The mandated effort by the National Highway Traffic Safety Administration to establish tire fuel-efficiency ratings is really about one thing: Educating consumers about tires.
Certainly the agency is charged with developing an effective and accurate test for evaluating a tire's rolling resistance, which will help in reducing the country's dependence on oil. The less rolling resistance a tire has, the less fuel is needed to propel the vehicle.
But the primary reason for developing a fuel-efficiency rating is so that consumers can make informed tire buying decisions.
The agency must keep that at the forefront as it goes about deciding on the best way of communicating test results and subsequent ratings to consumers.
All the testing in the world will do little good if the reporting of rating information is confusing and difficult to understand and therefore not used.
In posting its proposed final standard on the NHTSA Web site, the agency showed it doesn't have a firm grasp on how tires are sold and how the ratings it is generating will be seen and used.
NHTSA's recommendation to place a paper or plastic label on every new replacement tire explaining the tire's fuel-efficiency, safety and durability ratings illustrates this point.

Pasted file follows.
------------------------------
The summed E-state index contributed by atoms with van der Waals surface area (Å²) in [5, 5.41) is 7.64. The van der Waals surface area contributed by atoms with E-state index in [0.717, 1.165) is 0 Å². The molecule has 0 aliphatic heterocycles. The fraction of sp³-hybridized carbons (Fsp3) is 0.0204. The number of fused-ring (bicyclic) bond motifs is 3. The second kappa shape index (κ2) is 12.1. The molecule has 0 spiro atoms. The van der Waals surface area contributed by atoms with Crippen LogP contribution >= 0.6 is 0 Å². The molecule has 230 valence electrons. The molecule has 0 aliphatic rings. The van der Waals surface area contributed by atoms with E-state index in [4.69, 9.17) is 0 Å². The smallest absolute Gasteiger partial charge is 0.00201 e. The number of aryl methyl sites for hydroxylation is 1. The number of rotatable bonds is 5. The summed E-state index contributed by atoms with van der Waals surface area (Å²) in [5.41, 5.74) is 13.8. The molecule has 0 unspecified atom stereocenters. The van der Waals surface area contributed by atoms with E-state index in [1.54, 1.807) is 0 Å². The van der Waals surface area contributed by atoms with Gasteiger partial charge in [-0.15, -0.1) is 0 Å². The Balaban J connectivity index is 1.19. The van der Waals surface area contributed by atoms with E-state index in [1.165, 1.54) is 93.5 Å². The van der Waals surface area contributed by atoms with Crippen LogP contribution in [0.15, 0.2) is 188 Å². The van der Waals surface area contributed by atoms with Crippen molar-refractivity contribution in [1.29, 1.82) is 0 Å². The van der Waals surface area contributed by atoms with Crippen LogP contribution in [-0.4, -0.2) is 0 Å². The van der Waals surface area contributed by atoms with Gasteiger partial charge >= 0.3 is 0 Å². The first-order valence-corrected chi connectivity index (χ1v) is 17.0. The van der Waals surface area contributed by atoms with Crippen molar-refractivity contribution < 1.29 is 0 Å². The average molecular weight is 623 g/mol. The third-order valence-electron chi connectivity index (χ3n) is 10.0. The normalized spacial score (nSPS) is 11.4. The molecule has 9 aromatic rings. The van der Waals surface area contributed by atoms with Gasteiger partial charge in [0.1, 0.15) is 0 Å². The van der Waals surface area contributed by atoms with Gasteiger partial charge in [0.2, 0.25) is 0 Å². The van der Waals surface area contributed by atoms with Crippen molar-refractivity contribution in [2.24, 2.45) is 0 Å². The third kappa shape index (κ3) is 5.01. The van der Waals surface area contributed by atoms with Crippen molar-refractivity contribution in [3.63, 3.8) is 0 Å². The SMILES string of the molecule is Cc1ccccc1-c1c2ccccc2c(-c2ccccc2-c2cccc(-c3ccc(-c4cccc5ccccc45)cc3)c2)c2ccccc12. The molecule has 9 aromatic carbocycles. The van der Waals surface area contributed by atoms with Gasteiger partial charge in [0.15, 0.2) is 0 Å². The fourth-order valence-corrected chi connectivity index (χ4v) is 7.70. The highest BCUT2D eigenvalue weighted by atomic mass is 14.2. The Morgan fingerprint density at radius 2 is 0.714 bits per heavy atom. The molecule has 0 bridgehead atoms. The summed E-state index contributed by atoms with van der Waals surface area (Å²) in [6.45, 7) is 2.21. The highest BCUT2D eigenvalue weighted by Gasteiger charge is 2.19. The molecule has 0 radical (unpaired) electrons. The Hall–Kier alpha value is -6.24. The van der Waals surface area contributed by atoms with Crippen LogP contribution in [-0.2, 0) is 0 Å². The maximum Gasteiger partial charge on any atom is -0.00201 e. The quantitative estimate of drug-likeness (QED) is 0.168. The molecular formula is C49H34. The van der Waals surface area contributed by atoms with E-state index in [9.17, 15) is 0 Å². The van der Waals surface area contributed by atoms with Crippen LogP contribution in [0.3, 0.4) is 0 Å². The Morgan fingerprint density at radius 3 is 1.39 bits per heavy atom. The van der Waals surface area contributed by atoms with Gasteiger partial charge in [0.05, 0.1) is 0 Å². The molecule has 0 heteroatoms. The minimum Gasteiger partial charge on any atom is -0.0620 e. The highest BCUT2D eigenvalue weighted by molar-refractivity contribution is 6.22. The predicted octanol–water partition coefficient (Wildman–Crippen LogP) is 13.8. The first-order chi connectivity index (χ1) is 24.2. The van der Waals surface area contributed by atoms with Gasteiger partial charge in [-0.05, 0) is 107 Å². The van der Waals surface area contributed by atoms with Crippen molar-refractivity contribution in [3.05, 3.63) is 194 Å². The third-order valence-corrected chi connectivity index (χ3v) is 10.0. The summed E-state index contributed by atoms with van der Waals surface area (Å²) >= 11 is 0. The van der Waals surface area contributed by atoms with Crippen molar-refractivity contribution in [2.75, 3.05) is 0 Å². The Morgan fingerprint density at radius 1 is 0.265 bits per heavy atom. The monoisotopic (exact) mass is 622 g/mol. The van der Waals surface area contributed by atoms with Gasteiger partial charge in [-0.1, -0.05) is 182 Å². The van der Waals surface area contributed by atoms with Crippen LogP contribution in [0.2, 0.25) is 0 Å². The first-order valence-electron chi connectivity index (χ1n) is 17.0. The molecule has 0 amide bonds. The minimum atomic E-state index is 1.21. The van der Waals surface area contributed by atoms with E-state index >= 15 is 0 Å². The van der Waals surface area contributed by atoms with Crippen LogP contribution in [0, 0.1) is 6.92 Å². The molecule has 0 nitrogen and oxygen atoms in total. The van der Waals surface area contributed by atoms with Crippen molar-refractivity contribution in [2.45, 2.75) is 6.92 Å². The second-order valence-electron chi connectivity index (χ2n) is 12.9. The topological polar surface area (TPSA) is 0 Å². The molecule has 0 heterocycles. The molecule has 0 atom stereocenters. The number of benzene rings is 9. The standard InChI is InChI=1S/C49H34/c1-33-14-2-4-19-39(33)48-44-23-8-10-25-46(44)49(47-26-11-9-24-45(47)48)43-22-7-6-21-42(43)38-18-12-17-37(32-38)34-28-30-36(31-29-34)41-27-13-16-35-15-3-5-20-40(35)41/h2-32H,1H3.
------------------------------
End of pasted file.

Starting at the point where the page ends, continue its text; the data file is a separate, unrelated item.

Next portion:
While placing a label on each tire seems logical, most tires aren't sold off the rack or displayed in showrooms. Instead, they are kept in warehouses on the premises or supplied daily by distributors. Consumers usually never see the tires until they are placed on their vehicles and by then the paper stickers are usually torn off.
So what good then does this form of communication do? The answer is very little, because consumers can't easily make comparisons between tires.
NHTSA should strongly consider the Tire Industry Association's (TIA) recommendation that the agency gather responses from at least 1,000 point-of-sale locations in multiple geographic regions to determine how consumers would find and use the rating information. This would ensure a diverse socioeconomic and ethnic sample and help the agency in designing an effective communication program.
TIA, which is positioning itself as the logical group to administer the consumer information program for NHTSA, also maintains that a combination of brochures, Internet sites and trained sales personnel is needed to help consumers understand the rating system and to guide them in making the proper tire choices.
That, too, makes sense, as long as brochures and Internet sites are updated regularly.
Getting the communications aspect of the tire fuel-efficiency ratings right is just as important as the ratings themselves.
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